- Dominion Voting Systems will "definitely" file more lawsuits against those who pushed false claims about its role in the 2020 election, CEO John Poulos told CNBC.
- Dominion has filed defamation suits against Trump's personal attorney Rudy Giuliani, MyPillow CEO Mike Lindell and pro-Trump attorney Sidney Powell.
- Asked directly if Dominion would sue Fox News, Poulos said, "We are not ruling anybody out."
Dominion Voting Systems, a primary target of baseless conspiracy theories about the 2020 presidential election, will "definitely" file more lawsuits against those who pushed those false claims, the company's CEO said Tuesday.
CEO John Poulos, whose company filed a $1.3 billion defamation suit a day earlier against MyPillow CEO Mike Lindell, confirmed that more legal action is coming, in an interview with CNBC's Eamon Javers on "Closing Bell."
It's "definitely not the last lawsuit," Poulos said.
Asked directly if Dominion would sue Fox News, Poulos said, "We are not ruling anybody out."
Spokespeople for Fox did not directly respond to CNBC's request for comment on Poulos' remarks.
They and Lindell are all accused of causing "irreparable harm" to Dominion through their conspiracy claims, which include suggesting or asserting explicitly that the company was involved in an effort to steal the 2020 election for President Joe Biden.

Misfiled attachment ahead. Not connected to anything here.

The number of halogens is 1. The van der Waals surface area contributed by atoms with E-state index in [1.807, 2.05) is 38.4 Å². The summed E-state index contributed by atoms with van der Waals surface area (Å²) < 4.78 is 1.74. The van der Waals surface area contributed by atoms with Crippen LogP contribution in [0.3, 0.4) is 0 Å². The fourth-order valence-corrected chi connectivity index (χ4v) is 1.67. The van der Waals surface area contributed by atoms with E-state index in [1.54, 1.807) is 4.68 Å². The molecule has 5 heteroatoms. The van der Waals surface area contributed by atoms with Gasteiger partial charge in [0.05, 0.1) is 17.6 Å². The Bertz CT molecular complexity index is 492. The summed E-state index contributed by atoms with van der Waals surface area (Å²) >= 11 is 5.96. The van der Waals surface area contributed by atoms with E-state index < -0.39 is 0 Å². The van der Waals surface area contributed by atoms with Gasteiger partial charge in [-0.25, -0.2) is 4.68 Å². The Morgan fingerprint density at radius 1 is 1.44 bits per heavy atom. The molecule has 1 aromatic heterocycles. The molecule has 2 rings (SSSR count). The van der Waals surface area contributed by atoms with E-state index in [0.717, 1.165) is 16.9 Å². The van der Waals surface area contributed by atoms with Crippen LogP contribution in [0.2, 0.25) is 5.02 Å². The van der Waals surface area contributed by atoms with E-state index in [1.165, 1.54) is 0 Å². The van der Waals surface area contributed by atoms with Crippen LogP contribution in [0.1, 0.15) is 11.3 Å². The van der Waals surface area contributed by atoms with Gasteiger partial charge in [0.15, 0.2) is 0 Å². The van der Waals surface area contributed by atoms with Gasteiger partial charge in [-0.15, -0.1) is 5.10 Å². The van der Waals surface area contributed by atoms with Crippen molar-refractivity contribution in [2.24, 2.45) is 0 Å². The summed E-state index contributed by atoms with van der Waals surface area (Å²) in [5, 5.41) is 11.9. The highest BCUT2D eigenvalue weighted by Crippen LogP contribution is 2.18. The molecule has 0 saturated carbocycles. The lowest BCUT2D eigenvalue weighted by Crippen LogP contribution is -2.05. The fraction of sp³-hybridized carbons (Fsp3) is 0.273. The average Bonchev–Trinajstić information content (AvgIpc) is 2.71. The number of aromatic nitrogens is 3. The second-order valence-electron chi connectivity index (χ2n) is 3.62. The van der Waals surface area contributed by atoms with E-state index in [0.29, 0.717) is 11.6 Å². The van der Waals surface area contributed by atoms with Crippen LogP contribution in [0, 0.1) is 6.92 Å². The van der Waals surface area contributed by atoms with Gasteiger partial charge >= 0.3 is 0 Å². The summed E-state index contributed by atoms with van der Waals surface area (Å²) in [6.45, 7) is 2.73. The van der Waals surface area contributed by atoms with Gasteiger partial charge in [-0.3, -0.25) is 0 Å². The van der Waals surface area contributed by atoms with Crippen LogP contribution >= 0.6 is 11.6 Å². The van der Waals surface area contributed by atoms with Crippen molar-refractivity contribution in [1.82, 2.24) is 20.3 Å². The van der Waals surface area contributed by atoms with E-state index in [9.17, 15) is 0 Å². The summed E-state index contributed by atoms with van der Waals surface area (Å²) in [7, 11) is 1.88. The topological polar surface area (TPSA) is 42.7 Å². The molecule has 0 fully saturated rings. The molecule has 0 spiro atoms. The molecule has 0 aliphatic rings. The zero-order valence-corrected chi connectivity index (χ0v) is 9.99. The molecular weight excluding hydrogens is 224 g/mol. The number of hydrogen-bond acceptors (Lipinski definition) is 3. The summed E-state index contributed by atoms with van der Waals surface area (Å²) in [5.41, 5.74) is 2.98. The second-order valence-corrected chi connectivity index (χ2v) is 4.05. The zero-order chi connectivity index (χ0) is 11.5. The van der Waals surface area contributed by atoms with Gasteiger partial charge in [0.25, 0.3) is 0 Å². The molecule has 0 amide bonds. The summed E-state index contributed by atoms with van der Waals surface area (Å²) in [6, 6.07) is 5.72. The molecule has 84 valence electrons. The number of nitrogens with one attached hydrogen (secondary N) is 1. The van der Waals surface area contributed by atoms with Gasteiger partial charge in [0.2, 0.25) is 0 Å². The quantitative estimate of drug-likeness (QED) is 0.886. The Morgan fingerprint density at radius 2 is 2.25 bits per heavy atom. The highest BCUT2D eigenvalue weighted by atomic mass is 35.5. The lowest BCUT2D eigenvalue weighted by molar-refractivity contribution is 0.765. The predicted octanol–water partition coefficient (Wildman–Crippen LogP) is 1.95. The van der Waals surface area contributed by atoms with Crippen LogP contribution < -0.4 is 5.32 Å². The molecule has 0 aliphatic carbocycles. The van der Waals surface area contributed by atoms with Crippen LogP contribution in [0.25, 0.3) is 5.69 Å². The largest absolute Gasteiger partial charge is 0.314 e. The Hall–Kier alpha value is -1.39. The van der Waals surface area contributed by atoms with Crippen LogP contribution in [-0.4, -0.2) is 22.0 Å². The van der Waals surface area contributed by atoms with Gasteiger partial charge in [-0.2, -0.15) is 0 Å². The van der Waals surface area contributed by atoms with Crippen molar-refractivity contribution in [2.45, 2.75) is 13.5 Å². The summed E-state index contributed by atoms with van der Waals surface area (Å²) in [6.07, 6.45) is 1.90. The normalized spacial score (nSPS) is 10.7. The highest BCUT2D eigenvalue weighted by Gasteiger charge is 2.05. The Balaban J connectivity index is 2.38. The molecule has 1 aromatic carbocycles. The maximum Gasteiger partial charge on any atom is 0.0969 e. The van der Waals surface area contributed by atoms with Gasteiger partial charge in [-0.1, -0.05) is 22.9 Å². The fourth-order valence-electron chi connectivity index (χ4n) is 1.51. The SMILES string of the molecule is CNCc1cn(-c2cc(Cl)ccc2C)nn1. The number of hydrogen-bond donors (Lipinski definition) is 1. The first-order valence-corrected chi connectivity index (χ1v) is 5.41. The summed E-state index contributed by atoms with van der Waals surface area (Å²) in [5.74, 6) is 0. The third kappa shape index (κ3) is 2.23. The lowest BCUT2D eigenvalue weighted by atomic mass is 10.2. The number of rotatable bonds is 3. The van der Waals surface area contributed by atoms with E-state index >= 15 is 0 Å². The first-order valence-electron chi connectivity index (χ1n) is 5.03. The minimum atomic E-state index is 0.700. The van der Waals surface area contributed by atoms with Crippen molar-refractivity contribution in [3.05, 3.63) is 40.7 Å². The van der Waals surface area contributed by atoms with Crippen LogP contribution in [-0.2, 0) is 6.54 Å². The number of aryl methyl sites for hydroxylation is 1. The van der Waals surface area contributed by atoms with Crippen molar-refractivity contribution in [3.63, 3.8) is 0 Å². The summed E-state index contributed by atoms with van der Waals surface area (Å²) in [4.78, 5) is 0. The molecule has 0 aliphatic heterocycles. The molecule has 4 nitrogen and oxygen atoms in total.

Dominion also accuses each of those defendants of profiting, directly or indirectly, through their proliferation of false election conspiracies about the company.
The three lawsuits were all filed in Washington, D.C., federal court, and each seeks more than $1.3 billion in damages. Poulos said that figure is a "preliminary estimate" of the harm dealt to his company as a result of the "viral disinformation campaign."
"It's difficult to put a hard number to it, but the reputational damage alone has been devastating to us," Poulos told CNBC.
He insisted that the "larger point" of suing Lindell, Giuliani and Powell "really is to get the facts on the table in front of a court of law, where evidence is properly judged."
Putting MyPillow out of business is "not the endgame," Poulos said.
The lawsuit against Lindell claims the pillow magnate, who became famous in part for his frequent appearances in commercials on Fox News and in part for his association with Trump, pushed false conspiracies about Dominion "because the lie sells pillows."
Lindell has claimed on multiple occasions — including in a two-hour documentary-style film that aired on conservative media outlets in February — that Dominion's algorithms had been programmed to steal votes from Trump.
Dominion has directly denied this and numerous other conspiracies about its equipment and practices.
"MyPillow's defamatory marketing campaign—with promo codes like 'FightforTrump,' '45,′ 'Proof,' and 'QAnon'—has increased MyPillow sales by 30-40% and continues duping people into redirecting their election-lie outrage into pillow purchases," Dominion's legal complaint says.